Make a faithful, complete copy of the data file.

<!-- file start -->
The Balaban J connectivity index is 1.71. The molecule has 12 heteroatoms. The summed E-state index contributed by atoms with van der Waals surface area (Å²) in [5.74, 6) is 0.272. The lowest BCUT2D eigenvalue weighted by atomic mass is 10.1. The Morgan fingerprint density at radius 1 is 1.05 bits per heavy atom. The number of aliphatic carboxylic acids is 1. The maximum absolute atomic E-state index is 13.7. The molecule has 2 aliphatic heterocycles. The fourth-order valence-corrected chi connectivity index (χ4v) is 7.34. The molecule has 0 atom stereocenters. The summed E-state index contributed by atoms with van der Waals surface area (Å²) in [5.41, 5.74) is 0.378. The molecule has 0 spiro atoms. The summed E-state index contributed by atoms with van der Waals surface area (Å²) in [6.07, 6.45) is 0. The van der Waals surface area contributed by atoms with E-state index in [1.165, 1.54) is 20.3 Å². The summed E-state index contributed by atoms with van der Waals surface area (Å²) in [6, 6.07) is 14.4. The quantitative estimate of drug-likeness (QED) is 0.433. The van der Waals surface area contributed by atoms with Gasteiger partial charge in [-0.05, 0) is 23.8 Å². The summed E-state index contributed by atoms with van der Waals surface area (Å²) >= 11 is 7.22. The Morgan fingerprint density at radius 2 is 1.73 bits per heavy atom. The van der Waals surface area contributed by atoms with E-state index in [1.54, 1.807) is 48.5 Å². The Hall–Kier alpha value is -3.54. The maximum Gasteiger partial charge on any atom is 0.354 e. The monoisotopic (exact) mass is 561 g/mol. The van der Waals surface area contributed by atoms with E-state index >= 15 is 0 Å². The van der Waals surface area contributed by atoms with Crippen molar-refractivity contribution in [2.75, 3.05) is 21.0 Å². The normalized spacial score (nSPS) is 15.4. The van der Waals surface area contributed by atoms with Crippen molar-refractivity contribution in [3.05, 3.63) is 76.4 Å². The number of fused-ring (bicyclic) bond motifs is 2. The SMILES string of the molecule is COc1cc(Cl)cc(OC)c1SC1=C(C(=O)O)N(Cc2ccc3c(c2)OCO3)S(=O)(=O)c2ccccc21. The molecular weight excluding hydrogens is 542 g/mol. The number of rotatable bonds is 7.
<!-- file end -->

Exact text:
The Balaban J connectivity index is 1.71. The molecule has 12 heteroatoms. The summed E-state index contributed by atoms with van der Waals surface area (Å²) in [5.74, 6) is 0.272. The lowest BCUT2D eigenvalue weighted by atomic mass is 10.1. The Morgan fingerprint density at radius 1 is 1.05 bits per heavy atom. The number of aliphatic carboxylic acids is 1. The maximum absolute atomic E-state index is 13.7. The molecule has 2 aliphatic heterocycles. The fourth-order valence-corrected chi connectivity index (χ4v) is 7.34. The molecule has 0 atom stereocenters. The summed E-state index contributed by atoms with van der Waals surface area (Å²) in [5.41, 5.74) is 0.378. The molecule has 0 spiro atoms. The summed E-state index contributed by atoms with van der Waals surface area (Å²) in [6.07, 6.45) is 0. The van der Waals surface area contributed by atoms with E-state index in [1.165, 1.54) is 20.3 Å². The summed E-state index contributed by atoms with van der Waals surface area (Å²) in [6, 6.07) is 14.4. The quantitative estimate of drug-likeness (QED) is 0.433. The van der Waals surface area contributed by atoms with Gasteiger partial charge in [-0.05, 0) is 23.8 Å². The summed E-state index contributed by atoms with van der Waals surface area (Å²) >= 11 is 7.22. The Morgan fingerprint density at radius 2 is 1.73 bits per heavy atom. The van der Waals surface area contributed by atoms with E-state index in [1.54, 1.807) is 48.5 Å². The Hall–Kier alpha value is -3.54. The maximum Gasteiger partial charge on any atom is 0.354 e. The monoisotopic (exact) mass is 561 g/mol. The van der Waals surface area contributed by atoms with E-state index >= 15 is 0 Å². The van der Waals surface area contributed by atoms with Crippen molar-refractivity contribution in [2.75, 3.05) is 21.0 Å². The normalized spacial score (nSPS) is 15.4. The van der Waals surface area contributed by atoms with Crippen molar-refractivity contribution in [3.05, 3.63) is 76.4 Å². The number of fused-ring (bicyclic) bond motifs is 2. The SMILES string of the molecule is COc1cc(Cl)cc(OC)c1SC1=C(C(=O)O)N(Cc2ccc3c(c2)OCO3)S(=O)(=O)c2ccccc21. The molecular weight excluding hydrogens is 542 g/mol. The number of rotatable bonds is 7.